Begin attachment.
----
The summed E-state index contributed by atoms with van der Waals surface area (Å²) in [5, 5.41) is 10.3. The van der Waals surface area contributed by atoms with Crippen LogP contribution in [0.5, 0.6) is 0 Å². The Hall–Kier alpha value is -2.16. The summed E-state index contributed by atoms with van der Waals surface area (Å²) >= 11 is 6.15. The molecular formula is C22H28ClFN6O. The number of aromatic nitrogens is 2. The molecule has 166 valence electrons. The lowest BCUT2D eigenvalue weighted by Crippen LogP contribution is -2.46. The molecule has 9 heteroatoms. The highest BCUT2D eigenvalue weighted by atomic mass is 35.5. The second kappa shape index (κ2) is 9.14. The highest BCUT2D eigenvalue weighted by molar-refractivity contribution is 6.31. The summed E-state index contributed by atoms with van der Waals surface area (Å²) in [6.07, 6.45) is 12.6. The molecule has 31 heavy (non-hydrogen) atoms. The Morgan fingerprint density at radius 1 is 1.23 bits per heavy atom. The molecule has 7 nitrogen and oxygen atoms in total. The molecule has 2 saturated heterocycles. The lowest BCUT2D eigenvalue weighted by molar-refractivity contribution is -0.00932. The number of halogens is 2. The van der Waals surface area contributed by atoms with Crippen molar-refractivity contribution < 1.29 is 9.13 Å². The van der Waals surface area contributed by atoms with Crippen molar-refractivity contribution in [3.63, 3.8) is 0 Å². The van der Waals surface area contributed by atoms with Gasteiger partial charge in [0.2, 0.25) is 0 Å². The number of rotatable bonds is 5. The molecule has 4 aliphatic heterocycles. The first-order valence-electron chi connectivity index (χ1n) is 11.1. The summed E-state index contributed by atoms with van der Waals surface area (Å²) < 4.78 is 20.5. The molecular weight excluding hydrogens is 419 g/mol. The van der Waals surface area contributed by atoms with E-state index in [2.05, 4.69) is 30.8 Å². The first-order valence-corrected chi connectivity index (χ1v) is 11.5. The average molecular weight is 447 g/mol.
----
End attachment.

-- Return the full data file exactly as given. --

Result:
The summed E-state index contributed by atoms with van der Waals surface area (Å²) in [5, 5.41) is 10.3. The van der Waals surface area contributed by atoms with Crippen LogP contribution in [0.5, 0.6) is 0 Å². The Hall–Kier alpha value is -2.16. The summed E-state index contributed by atoms with van der Waals surface area (Å²) >= 11 is 6.15. The molecular formula is C22H28ClFN6O. The number of aromatic nitrogens is 2. The molecule has 166 valence electrons. The lowest BCUT2D eigenvalue weighted by Crippen LogP contribution is -2.46. The molecule has 9 heteroatoms. The highest BCUT2D eigenvalue weighted by atomic mass is 35.5. The second kappa shape index (κ2) is 9.14. The highest BCUT2D eigenvalue weighted by molar-refractivity contribution is 6.31. The summed E-state index contributed by atoms with van der Waals surface area (Å²) in [6.07, 6.45) is 12.6. The molecule has 31 heavy (non-hydrogen) atoms. The Morgan fingerprint density at radius 1 is 1.23 bits per heavy atom. The molecule has 7 nitrogen and oxygen atoms in total. The molecule has 2 saturated heterocycles. The lowest BCUT2D eigenvalue weighted by molar-refractivity contribution is -0.00932. The number of halogens is 2. The van der Waals surface area contributed by atoms with Crippen molar-refractivity contribution < 1.29 is 9.13 Å². The van der Waals surface area contributed by atoms with Crippen molar-refractivity contribution in [3.63, 3.8) is 0 Å². The van der Waals surface area contributed by atoms with Gasteiger partial charge in [0.2, 0.25) is 0 Å². The number of rotatable bonds is 5. The molecule has 4 aliphatic heterocycles. The first-order valence-electron chi connectivity index (χ1n) is 11.1. The summed E-state index contributed by atoms with van der Waals surface area (Å²) < 4.78 is 20.5. The molecular weight excluding hydrogens is 419 g/mol. The van der Waals surface area contributed by atoms with E-state index in [2.05, 4.69) is 30.8 Å². The first-order valence-corrected chi connectivity index (χ1v) is 11.5. The average molecular weight is 447 g/mol.